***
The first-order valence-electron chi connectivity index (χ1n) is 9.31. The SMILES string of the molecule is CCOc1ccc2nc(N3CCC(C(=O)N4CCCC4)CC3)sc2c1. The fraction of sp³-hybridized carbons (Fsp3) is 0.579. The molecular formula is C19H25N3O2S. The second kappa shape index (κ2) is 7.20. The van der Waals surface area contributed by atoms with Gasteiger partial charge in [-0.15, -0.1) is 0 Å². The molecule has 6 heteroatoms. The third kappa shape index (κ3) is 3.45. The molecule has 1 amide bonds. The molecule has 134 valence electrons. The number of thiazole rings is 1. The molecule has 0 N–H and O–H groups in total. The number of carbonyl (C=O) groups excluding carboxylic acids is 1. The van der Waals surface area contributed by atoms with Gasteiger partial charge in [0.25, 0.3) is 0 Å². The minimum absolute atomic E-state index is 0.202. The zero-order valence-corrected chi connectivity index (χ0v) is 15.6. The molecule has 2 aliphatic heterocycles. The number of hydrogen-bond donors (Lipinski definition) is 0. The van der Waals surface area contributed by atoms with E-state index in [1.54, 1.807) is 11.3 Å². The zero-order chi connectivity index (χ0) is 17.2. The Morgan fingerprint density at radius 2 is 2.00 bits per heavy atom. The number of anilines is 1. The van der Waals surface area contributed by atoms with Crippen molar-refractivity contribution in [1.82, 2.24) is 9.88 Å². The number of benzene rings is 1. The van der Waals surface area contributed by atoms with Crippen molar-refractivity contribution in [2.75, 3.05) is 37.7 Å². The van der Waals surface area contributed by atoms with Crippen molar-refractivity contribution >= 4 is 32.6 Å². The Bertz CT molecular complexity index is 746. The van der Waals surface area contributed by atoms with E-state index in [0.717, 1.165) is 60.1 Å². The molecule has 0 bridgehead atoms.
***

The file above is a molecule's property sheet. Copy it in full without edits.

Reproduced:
The first-order valence-electron chi connectivity index (χ1n) is 9.31. The SMILES string of the molecule is CCOc1ccc2nc(N3CCC(C(=O)N4CCCC4)CC3)sc2c1. The fraction of sp³-hybridized carbons (Fsp3) is 0.579. The molecular formula is C19H25N3O2S. The second kappa shape index (κ2) is 7.20. The van der Waals surface area contributed by atoms with Gasteiger partial charge in [-0.15, -0.1) is 0 Å². The molecule has 6 heteroatoms. The third kappa shape index (κ3) is 3.45. The molecule has 1 amide bonds. The molecule has 134 valence electrons. The number of thiazole rings is 1. The molecule has 0 N–H and O–H groups in total. The number of carbonyl (C=O) groups excluding carboxylic acids is 1. The van der Waals surface area contributed by atoms with Gasteiger partial charge in [0.25, 0.3) is 0 Å². The minimum absolute atomic E-state index is 0.202. The zero-order valence-corrected chi connectivity index (χ0v) is 15.6. The molecule has 2 aliphatic heterocycles. The number of hydrogen-bond donors (Lipinski definition) is 0. The van der Waals surface area contributed by atoms with E-state index in [1.54, 1.807) is 11.3 Å². The zero-order chi connectivity index (χ0) is 17.2. The Morgan fingerprint density at radius 2 is 2.00 bits per heavy atom. The number of anilines is 1. The van der Waals surface area contributed by atoms with Crippen molar-refractivity contribution in [1.82, 2.24) is 9.88 Å². The number of benzene rings is 1. The van der Waals surface area contributed by atoms with Crippen molar-refractivity contribution in [2.75, 3.05) is 37.7 Å². The van der Waals surface area contributed by atoms with Crippen molar-refractivity contribution >= 4 is 32.6 Å². The Bertz CT molecular complexity index is 746. The van der Waals surface area contributed by atoms with E-state index in [0.717, 1.165) is 60.1 Å². The molecule has 0 bridgehead atoms.